Why socialism is so popular among young people
What is Democratic socialism?
Socialism advocate Nomiki Konst explains the different types of socialism.
If polls are to be believed, so-called “democratic socialism” is reaching new heights of popularity with millennials—and with the election of people like Rep. Alexandria Ocasio-Cortez, D-N.Y., America’s free market foundations are increasingly under attack. It’s a problem that’s been a long time coming—and the public school system bears part of the blame.
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Consider whether you agree with this statement: “I prefer living in a socialist country.” According to a recent Harris poll, 49.6 percent of young Americans share that view. More specifically, an astounding 61 percent of 18-to-24-year-olds have a favorable reaction to socialism generally.
The generational shift becomes apparent when you look at senior citizens—those who have been around long enough to know from memory the destructiveness that socialism has wrought. Among this demographic, the favorable view of socialism plummets to a mere 27 percent.
What can explain this newfound interest in socialism among the rising generation?
Part of the answer lies in the cultural popularity of the term, even if those spreading it around don’t fully grasp its implications. This is evident, for example, among those who wear Che Guevara t-shirts without even knowing that the man whose face dons their chest was a brutal murderer who helped destroy his country’s economy. This contagious ignorance is like seeing a group of people singing along to a song when they don’t understand the lyrics.
The fun-sounding songs of socialism
And that leads to the source of the problem: the education establishment and its ineffectiveness—or unwillingness—in teaching the importance of free markets and the destructiveness of socialism as evidenced throughout history. Teachers today aren’t helping students learn the alarming lyrics to the fun-sounding songs of socialism.
I encountered a video last year featuring brief interviews of high school seniors about a range of basic civic concepts. One would assume that after years of schooling, these students would be at least moderately proficient in basic questions like what the various branches of government are, what inflation is, and what socialism means.
And yet, the answers pointed to a spectacular failure. One after another, these seniors looked dazed and confused, most of them either admitting ignorance or attempting to guess.
Is it any wonder that Ocasio-Cortez has risen in popularity? A fellow millennial fighting for free things is quite alluring to an army of young voters who lack the intellectual depth to know the inherent downsides that come with such a policy position.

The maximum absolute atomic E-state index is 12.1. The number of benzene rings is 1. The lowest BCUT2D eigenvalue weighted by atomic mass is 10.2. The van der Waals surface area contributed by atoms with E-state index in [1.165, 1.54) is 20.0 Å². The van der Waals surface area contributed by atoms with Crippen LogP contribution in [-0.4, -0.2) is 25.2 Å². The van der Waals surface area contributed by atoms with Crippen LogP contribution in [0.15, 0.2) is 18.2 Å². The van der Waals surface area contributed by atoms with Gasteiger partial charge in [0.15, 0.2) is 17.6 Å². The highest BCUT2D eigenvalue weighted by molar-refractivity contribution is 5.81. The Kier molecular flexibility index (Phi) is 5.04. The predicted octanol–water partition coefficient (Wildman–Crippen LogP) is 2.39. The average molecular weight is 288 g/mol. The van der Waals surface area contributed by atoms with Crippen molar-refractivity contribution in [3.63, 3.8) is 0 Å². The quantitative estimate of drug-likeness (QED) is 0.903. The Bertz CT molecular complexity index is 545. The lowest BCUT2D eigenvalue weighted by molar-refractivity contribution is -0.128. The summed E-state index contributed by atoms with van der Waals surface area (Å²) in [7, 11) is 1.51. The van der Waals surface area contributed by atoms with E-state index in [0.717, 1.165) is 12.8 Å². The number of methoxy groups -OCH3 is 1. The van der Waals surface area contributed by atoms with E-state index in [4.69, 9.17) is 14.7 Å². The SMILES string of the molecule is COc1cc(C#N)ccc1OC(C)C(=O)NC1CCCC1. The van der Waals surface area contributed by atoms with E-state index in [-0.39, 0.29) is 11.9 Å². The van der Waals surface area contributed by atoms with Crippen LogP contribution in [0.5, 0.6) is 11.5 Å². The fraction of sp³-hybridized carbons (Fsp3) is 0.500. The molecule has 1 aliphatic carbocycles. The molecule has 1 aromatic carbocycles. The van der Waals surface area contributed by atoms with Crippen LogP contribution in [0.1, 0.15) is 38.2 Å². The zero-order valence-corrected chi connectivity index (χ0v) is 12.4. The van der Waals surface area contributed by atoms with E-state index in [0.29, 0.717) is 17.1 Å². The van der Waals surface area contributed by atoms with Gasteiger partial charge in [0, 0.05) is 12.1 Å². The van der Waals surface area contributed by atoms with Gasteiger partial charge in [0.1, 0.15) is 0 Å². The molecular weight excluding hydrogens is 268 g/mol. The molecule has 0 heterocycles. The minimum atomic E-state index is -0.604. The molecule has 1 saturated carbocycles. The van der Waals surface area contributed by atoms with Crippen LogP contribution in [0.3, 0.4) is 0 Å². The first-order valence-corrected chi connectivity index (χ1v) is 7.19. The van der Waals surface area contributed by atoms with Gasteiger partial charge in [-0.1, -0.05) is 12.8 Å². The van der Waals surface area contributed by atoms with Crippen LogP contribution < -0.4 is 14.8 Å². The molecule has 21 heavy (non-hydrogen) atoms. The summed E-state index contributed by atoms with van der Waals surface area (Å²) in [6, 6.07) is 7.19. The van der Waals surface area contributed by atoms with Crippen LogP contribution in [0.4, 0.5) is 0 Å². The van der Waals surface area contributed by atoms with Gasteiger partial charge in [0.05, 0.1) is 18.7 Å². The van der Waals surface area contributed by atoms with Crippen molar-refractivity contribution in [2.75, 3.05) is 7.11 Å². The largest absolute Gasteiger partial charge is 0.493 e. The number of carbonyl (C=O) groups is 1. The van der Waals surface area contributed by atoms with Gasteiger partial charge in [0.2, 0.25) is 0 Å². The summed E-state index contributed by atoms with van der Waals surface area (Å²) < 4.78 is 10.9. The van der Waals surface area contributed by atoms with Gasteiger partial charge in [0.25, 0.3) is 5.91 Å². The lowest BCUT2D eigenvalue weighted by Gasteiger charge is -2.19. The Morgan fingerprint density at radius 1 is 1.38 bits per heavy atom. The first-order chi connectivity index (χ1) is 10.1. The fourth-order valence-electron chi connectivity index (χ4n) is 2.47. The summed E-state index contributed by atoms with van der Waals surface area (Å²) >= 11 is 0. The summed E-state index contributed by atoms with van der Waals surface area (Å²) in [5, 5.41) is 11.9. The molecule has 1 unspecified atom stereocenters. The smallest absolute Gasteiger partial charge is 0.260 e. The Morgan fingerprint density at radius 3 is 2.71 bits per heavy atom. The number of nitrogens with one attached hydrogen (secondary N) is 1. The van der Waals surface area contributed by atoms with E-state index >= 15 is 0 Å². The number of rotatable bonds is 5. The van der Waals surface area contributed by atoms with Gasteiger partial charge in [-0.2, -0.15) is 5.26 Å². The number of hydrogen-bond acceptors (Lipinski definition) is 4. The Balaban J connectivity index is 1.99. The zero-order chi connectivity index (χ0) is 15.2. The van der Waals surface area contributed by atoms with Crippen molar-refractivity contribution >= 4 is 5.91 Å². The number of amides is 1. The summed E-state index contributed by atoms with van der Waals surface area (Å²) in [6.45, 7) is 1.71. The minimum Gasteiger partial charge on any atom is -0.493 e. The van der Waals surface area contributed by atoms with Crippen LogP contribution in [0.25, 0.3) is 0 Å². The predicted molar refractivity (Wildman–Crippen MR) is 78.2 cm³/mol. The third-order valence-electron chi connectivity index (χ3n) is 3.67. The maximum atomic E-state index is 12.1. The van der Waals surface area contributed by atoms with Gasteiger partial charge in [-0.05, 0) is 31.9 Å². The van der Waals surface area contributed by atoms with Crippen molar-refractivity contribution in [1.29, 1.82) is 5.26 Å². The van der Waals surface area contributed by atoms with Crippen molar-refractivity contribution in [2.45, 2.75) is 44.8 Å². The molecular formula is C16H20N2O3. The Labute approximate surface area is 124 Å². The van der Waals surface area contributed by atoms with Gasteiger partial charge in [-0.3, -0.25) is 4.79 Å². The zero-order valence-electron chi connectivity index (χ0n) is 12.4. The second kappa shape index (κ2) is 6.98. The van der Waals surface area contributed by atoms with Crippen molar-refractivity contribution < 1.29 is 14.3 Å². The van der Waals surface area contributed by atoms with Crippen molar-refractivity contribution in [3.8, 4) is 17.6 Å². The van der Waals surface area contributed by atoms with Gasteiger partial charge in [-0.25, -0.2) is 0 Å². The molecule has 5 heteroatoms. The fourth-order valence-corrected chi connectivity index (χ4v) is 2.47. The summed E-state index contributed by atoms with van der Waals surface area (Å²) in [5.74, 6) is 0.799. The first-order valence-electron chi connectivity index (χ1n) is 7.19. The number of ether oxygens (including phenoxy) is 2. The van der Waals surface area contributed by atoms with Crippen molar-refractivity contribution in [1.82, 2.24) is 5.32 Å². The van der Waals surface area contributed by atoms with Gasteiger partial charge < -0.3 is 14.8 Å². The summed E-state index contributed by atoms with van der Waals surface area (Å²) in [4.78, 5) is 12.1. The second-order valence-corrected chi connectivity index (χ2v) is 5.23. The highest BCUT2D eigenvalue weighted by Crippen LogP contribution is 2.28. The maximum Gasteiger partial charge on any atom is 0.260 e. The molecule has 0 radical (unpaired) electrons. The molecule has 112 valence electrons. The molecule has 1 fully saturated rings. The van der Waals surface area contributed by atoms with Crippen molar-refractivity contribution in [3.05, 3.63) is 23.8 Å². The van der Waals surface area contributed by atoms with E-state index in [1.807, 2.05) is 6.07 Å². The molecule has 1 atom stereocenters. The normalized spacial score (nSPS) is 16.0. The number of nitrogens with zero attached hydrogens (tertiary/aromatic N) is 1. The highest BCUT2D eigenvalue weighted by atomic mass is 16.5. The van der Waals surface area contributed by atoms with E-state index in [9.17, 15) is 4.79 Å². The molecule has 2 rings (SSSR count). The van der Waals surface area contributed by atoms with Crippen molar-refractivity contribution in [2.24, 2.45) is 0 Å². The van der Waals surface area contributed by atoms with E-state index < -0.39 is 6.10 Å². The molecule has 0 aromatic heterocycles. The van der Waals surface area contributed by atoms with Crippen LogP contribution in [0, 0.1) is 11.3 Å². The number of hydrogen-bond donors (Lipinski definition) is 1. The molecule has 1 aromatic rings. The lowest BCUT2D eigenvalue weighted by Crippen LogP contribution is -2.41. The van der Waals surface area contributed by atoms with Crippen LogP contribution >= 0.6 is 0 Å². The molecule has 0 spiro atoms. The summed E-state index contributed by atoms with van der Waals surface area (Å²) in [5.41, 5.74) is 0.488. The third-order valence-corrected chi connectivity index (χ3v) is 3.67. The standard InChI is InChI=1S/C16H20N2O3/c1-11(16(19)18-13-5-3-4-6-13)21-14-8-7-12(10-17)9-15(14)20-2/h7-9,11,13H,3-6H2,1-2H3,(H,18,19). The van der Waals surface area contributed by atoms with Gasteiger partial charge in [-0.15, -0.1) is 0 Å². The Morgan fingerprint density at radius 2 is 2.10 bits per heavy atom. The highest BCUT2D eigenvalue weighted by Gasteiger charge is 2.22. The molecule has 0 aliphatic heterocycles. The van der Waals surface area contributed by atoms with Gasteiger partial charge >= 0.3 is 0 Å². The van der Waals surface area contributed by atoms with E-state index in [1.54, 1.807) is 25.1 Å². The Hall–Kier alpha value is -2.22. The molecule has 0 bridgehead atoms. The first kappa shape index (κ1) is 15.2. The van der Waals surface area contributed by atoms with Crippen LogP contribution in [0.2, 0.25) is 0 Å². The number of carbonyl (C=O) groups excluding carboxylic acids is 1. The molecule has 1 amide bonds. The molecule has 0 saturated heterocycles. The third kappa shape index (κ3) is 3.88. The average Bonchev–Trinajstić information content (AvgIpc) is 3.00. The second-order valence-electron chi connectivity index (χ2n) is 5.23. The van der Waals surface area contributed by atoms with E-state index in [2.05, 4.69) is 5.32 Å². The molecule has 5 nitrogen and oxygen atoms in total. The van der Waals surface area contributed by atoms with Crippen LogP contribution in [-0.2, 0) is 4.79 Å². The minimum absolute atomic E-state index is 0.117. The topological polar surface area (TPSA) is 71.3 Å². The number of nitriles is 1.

When your life is still ahead of you, it’s tempting to want to live at others’ expense and seek an easy path in life, to avoid the risk and unpredictability that the free market involves. Capitalists are telling the rising generation to get a job, while so-called “democratic socialists” want the electorate to be the equivalent of freeriders living in their parents’ basement for decades to come.
Balance is important
The problem stems not so much from curriculum that conveys contempt for capitalism and praise for socialist policies, but from the gatekeepers whose job it is to expose children to historical facts and a balanced point of view. A teacher with a left-leaning view of the world, for example, is unlikely to extol the virtues of capitalism and point out the historically disastrous results seen in countries that embrace socialism.
To be fair, the same could be said of a right-leaning teacher whose bias leads to a classroom environment where conservatism was overtly preached. Balance, then, is important—but do children in today’s school environment have it?
Put more specifically, do teachers span a wide range of political ideologies so as to ensure a variety of biases and viewpoints are affecting young minds? This question is laughable on its face, as it is widely known that the education establishment has veered solidly left.
Consider college, where young adults enter their formative years to embrace a new identity and determine what they believe, apart from their parents’ purview. One analysis of over 8,000 college professors from around the country revealed that 78.2 percent of the academic departments surveyed had “either zero Republicans, or so few as to make no difference.” Such political homogeneity cannot be expected to produce a climate in which the establishment’s opposing viewpoint is given fair due.
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The increasing popularity of socialism is a direct result of the decreasing exposure to free market ideas among the rising generation—chased out, as they have been, by a leftist education establishment itself built upon a socialist foundation. Parents who don’t want their children living in their—or the taxpayer’s—basement for decades to come should take note, and take action.
Connor Boyack is president of Libertas Institute, a free market think tank in Utah, and author of the Tuttle Twins children’s series which teaches young readers about free market ideas.
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